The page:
Q&A with Valérie Ferret, Director Public Affairs & Sustainability, Dassault Systèmes
In 2014, for the first time, carbon emissions decreased over the previous year while the economy grew. Valérie Ferret, Director Public Affairs & Sustainability, Dassault Systèmes, offered her thoughts on this milestone and on the evolution of corporate sustainability. Valerie joined the company in 2008 to develop the influencer network and promote our vision of providing businesses and people
with virtual universes to imagine sustainable innovations. This is the third part in our “Sustainability Series,” aimed to shed light on the importance of positive contributions to preserve the earth’s resources for future generations.
3DS: Ten years ago, how would you define the role of sustainability in the enterprise? What evolution have you witnessed over the past decade?
VF: Ten years ago, sustainability meant corporate responsibility. Companies had not truly embraced the concept of product innovation as part of their sustainability strategies. This has since changed, yet there is still progress to be made, as it is rare to find an enterprise that has defined an end-to-end sustainability model.
3DS: In 2014, for the first time, carbon emissions decreased over the previous year while the economy grew. Can it be said that advances in corporate sustainability are responsible?
VF: Global carbon emissions come mainly from the energy, transportation, agriculture and forestry sectors. There have been great strides made by companies to integrate sustainability into their operations, and we are now witnessing the fruit of these efforts. For example, alternative powertrain development is rising in the way of electric vehicles and hybrids, or more efficient turbo-charged internal combustion engines. Better equipment and infrastructure investment over the last 30 years has doubled fuel efficiency of freight railroads. Now we definitely need to accelerate and develop new business models to decouple economic growth from carbon emissions and resources use.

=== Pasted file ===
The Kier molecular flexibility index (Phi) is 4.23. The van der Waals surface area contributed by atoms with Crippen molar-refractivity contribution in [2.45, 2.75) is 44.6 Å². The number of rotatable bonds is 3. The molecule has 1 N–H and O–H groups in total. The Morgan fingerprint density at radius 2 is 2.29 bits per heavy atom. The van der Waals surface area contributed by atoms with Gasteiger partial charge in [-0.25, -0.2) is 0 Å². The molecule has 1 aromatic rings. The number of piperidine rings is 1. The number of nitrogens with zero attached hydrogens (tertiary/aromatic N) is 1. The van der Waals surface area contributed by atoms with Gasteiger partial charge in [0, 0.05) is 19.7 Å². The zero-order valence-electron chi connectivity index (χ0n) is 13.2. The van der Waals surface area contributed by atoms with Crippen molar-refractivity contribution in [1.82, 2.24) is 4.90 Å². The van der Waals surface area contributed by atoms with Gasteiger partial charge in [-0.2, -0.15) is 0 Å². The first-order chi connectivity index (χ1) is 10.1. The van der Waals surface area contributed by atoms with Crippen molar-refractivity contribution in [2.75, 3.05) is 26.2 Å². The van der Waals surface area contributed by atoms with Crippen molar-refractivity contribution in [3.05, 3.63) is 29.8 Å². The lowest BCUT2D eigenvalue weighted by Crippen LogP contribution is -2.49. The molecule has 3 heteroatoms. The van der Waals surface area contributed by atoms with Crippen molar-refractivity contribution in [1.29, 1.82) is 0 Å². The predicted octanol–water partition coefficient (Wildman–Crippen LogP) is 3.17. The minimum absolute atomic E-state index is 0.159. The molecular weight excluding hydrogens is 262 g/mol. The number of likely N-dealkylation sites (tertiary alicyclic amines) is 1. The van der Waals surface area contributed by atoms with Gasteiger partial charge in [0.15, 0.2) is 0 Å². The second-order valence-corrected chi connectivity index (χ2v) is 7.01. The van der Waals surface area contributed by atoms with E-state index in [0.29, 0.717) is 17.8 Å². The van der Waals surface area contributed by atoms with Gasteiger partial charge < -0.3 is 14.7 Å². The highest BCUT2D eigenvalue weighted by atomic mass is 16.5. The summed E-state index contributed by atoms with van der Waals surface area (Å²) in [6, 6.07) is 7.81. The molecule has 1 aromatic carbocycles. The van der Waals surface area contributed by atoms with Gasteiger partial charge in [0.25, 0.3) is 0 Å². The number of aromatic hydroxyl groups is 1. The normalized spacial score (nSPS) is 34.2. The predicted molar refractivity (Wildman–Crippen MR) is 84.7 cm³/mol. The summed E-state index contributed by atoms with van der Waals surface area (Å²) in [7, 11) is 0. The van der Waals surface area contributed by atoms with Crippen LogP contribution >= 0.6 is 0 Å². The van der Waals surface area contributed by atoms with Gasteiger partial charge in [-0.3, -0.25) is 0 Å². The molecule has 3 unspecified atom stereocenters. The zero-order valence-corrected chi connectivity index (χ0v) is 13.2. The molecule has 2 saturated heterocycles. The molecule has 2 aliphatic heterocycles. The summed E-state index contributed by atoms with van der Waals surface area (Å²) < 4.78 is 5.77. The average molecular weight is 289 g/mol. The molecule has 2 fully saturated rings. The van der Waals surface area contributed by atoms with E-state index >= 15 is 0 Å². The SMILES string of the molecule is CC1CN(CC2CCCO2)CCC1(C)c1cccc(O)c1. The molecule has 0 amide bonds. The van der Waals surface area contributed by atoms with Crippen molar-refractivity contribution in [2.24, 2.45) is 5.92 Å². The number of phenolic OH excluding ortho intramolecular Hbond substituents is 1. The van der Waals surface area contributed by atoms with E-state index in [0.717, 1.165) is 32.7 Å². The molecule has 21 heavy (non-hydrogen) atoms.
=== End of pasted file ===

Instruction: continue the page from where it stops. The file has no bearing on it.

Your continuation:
3DS: Is sustainability top-of-mind at corporations now, or is there still progress to be made?
VF: Sustainability is an important aspect of a company’s reputation, and it has become an important topic at the CEO level. Yet the sustainability function is not yet integrated into all aspects of an organization, from marketing, communication and operations, to product development. Sustainable decisions go beyond the concept of carbon emissions. They involve resource efficiency and a product lifecycle approach. Businesses that understand upfront the resources consumption involved in production and in a final product, and how these will benefit nature and life, have a greater chance of succeeding in the marketplace in the longer term.
3DS: How exactly is corporate sustainability measured?
VF: Sustainability methodologies and science have been well developed over the past two decades. These include lifecycle assessment methodologies at the product level, a balanced combination of environmental, social, governance, financial and innovation indicators at the corporate level, as well as carbon footprinting methodologies both at the product and the enterprise level. A number of notation agencies measure sustainability and recognize corporations that engage in sustainability programs based on their improvement rate rather than on performance, meaning that companies with an excellent performance and lower lever of improvement are not recognized as they should be. In order to provide a better sustainability assessment, there are more and more standardization and sectorial approaches, which will allow for more accurate comparison between corporations. In addition, we need to progress on real data reporting. Most methodologies such as carbon footprinting still rely on estimations and average data, which makes it difficult to create a competition market for sustainability. Lastly, product innovation should be at the heart of the assessment in order to create a sustainable economy.